If you’re in the market for a new motor then you’re probably asking yourself whether you want to go for a car that runs on petrol or diesel. With lots of motorists eager to cut their fuel bills, diesel cars have recently been in high demand as they are perceived as being a more cost-effective kind of vehicle. However the reality is rather more complicated that.
What To Consider
The first thing you’re likely to be thinking about when you go to choose a new car is the initial outlay as well as the running costs both now and in the future.
Diesel vehicles do tend to be a little more expensive when you are purchasing them and also hold their value well and typically have a longer, higher-mileage life, so used diesel cars are also usually more expensive than their petrol equivalent.
This is well worth considering fully, as depreciation is a large cost to think about when buying a new car. Then when you have bought your car and you’re running it on a daily basis, you need to remember that diesel fuel is a few pence more expensive than petrol in the UK (but it’s the other way round in most other European countries). However a diesel engine tends to be more frugal with fuel consumption, which means the higher the mileage, the lower the cost per mile.
Experts suggest that a used diesel car driver will have to clock up 10,000 miles to recoup the cost, and a new diesel driver some 6,000. So it could take some time to make buying a diesel car an economical option.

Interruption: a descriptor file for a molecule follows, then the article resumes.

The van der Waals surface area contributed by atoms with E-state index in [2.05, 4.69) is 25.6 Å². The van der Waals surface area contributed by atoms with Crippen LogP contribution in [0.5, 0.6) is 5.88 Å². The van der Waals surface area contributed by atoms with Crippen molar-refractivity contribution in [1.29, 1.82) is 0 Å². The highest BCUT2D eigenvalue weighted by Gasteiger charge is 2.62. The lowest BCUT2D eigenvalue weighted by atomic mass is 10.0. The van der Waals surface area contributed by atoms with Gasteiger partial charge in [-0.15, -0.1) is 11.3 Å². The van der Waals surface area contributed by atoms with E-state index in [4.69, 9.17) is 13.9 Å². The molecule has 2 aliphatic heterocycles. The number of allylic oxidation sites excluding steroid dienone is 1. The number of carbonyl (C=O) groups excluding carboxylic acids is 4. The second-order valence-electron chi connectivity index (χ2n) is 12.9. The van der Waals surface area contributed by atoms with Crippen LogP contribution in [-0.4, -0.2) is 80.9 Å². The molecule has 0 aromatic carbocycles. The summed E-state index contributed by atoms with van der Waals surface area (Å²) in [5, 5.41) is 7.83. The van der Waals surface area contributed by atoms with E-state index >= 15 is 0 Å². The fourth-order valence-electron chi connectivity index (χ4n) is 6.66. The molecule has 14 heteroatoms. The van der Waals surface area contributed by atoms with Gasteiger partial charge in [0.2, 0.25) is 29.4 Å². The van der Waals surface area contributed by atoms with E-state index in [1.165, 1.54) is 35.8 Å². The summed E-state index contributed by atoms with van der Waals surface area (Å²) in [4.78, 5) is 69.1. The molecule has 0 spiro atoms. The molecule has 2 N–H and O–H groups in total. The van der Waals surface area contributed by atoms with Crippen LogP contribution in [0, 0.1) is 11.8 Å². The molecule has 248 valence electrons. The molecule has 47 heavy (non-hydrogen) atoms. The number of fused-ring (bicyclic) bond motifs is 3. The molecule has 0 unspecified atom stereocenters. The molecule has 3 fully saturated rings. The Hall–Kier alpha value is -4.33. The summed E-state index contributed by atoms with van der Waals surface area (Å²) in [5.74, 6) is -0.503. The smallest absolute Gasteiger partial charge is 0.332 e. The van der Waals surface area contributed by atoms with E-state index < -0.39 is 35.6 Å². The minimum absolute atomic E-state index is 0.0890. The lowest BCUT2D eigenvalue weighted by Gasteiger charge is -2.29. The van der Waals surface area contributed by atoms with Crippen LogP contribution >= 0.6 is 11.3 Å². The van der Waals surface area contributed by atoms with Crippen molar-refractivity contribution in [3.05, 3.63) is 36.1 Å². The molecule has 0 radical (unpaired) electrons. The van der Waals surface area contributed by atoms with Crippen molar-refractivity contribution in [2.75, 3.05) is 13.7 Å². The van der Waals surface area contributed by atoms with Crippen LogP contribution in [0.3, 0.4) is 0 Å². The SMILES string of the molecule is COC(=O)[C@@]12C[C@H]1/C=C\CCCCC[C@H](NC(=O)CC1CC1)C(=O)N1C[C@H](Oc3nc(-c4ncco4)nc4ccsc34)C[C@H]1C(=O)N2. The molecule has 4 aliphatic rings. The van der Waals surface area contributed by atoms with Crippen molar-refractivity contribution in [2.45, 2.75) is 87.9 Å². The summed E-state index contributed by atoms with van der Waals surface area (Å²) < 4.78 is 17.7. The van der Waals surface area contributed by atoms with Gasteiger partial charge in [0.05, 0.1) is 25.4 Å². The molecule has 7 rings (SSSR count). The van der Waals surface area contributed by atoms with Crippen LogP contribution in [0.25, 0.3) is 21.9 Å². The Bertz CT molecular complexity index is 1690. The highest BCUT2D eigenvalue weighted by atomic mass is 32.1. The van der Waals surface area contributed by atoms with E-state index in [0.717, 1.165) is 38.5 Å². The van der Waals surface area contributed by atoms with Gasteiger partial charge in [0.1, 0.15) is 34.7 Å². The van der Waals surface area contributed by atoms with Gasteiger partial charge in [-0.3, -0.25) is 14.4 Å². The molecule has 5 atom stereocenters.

Diesel cars perform better and deliver real economic returns on long runs so if you’re a low-mileage driver or do a lot of shot trips, diesel is not for you. If you are only looking for a short-term car or you don’t do that many miles, then a petrol model will likely be your better option. Think carefully about your driving habits before you commit.
These are of course not the only costs to bear in mind. Insurance can be more expensive for diesel cars, with experts saying it can be as much as 10-15% more to insure than an equivalent petrol car so it’s important to shop around for your cover. Statistics suggest that diesel cars have higher average accident repair costs.
Unlike early models, modern diesel cars equipped with turbos can deliver better performance than their petrol equivalents and are thus likely to be a couple of insurance groups higher. . Look around for the best deal on your insurance, and you’ll see what is the best value for your needs.
Road tax is calculated based on CO2 emissions, so diesel cars can attract cheaper tax rates as they are more fuel efficient.
Diesel cars typically don’t need to be serviced as frequently as petrol cars, but when they do they will be more expensive. One issue that can be costly is the diesel particulate filter now fitted to diesel cars. These trap soot that is a bi-product of the exhaust. The filter also burns off the soot but need longish runs to do that effectively – say a 20-mile motorway trip. Diesel cars that only ever do short runs and rarely warm up properly can end up with a clogged filter which seriously affects performance and may be very expensive to sort out.
Ultimately there is no right answer as to which is cheaper. According to research by AA Cars, diesel cars are now almost as popular as petrol – while sales of hybrid and electric cars are gathering pace. The most important thing really is for you as the motorist to find the vehicle that is right for you and your driving patterns by looking at what’s available, and then assessing how cost-effective it will be for your budget and your needs.